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Thanks. I agree with your points. The thing is, I wrote all those stories for myself and all of them are expandable (I gave it a lot of thought and I concluded that they do end too soon). I think. I won't be 100% sure until I actually do it. –  Alexandro Chen May 16 at 16:10
    
Actually I disagree with Jerick completely. Yes, you need to be able to expand the short story, but I haven't yet read a short story that could not be expanded into a novel. Some need more work, others already contain everything you need, but none are unexpandable. Also, a short story is like a short summary of your novel. If people are interested in the summary, they will want to read the book. If they don't want to read the book based on the summary, why would you want to write that book? –  what May 22 at 7:36
    
[contd.] Some screenwriters recommend that you create the log line (a one sentence summary) of your movie and test it on random strangers (from your target audience) before you write your screen play. If you want your audience to buy your book, write the book they want to buy. Writing is like architecture: you build a house not for yourself, but for whoever pays you to live there. They must be happy there. So write from yourself, i.e. in your style, with your vision, but not for yourself. The audience pays your rent. –  what May 22 at 7:42
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The Sushi story is nice, well worth telling. But before you jump into a novelization you need to do some serious study of punctuation, the use of commas particularly.

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Thanks for the answer. Could you tell me what's the problem with the commas so I can fix them in the next revision? –  Alexandro Chen May 22 at 7:56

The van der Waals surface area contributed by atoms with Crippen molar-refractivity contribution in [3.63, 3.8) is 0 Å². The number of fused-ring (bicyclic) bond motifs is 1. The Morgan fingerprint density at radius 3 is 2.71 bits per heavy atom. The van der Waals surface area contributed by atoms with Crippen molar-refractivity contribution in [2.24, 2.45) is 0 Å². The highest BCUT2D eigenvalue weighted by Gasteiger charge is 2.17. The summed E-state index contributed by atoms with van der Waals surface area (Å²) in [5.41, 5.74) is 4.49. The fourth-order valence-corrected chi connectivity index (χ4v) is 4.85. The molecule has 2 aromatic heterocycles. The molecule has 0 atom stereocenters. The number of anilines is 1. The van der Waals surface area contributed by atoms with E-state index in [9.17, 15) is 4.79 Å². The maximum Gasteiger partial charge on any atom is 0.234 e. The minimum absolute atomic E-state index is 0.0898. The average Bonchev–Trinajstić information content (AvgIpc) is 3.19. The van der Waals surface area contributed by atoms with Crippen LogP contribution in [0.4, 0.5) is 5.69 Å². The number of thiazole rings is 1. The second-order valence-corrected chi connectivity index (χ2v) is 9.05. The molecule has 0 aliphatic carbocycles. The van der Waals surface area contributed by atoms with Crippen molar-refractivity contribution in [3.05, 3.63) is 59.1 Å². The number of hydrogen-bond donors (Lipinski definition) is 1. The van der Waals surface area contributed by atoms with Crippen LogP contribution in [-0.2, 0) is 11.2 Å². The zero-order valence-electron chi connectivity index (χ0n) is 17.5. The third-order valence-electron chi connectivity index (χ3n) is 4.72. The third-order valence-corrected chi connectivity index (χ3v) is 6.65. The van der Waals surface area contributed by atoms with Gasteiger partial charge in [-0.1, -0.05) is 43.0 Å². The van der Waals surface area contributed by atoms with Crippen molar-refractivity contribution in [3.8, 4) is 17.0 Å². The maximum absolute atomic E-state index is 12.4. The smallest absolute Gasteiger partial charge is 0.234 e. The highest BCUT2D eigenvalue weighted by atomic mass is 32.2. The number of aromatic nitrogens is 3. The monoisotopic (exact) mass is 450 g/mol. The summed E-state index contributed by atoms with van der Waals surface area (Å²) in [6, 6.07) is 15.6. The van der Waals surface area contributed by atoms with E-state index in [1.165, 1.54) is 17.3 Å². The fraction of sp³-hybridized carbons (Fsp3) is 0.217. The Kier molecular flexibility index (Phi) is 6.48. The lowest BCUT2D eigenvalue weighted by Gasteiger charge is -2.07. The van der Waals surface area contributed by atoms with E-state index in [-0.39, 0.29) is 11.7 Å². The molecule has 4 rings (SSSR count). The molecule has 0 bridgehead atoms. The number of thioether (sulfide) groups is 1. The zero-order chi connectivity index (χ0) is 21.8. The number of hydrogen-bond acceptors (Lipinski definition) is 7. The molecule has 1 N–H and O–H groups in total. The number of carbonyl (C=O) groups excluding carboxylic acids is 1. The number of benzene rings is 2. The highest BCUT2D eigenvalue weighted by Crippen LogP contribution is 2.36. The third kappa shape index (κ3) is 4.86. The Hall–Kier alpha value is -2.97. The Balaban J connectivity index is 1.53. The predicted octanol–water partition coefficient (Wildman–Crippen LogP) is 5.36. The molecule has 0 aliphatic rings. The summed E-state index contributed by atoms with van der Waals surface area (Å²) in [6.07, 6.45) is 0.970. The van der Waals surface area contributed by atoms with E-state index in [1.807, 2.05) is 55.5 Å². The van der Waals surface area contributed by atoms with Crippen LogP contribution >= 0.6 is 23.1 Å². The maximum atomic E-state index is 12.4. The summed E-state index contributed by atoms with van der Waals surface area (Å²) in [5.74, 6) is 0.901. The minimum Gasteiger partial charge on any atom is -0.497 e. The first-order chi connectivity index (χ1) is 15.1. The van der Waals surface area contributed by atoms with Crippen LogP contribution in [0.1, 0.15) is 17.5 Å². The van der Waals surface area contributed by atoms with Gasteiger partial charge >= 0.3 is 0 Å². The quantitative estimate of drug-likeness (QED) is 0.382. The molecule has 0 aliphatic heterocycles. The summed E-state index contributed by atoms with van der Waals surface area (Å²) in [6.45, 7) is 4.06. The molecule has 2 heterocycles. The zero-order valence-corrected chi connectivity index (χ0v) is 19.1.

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I haven't read either of your stories, so all I know is the short summary of the Sushi story and that the others contain magical realism.

I don't know about your home country. Magical realism seems to be popular in Latin America. But from your other questions and comments I gleaned that you want to write in English and (thus) publish to an English speaking audience.

From what I know about successful English language publications, and especially books with teenage protagonists (i.e. Young Adult fiction), magical realism is not a part of any of the books that I know. There is some (adult) fantasy that has it (e.g. some aspects of the work of Patricia McKillip), but it is generally rare and not something that can be found in bestsellers.

What (teen) readers love is a realistic, contemporary love story with protagonists they can identify with. Your Sushi plot sounds like a book Sarah Dessen might write, and I am convinced that, like her books, it will be an instant bestseller (if you write it well).

I would write the Sushi book, because to me it appears most compatible with reader taste.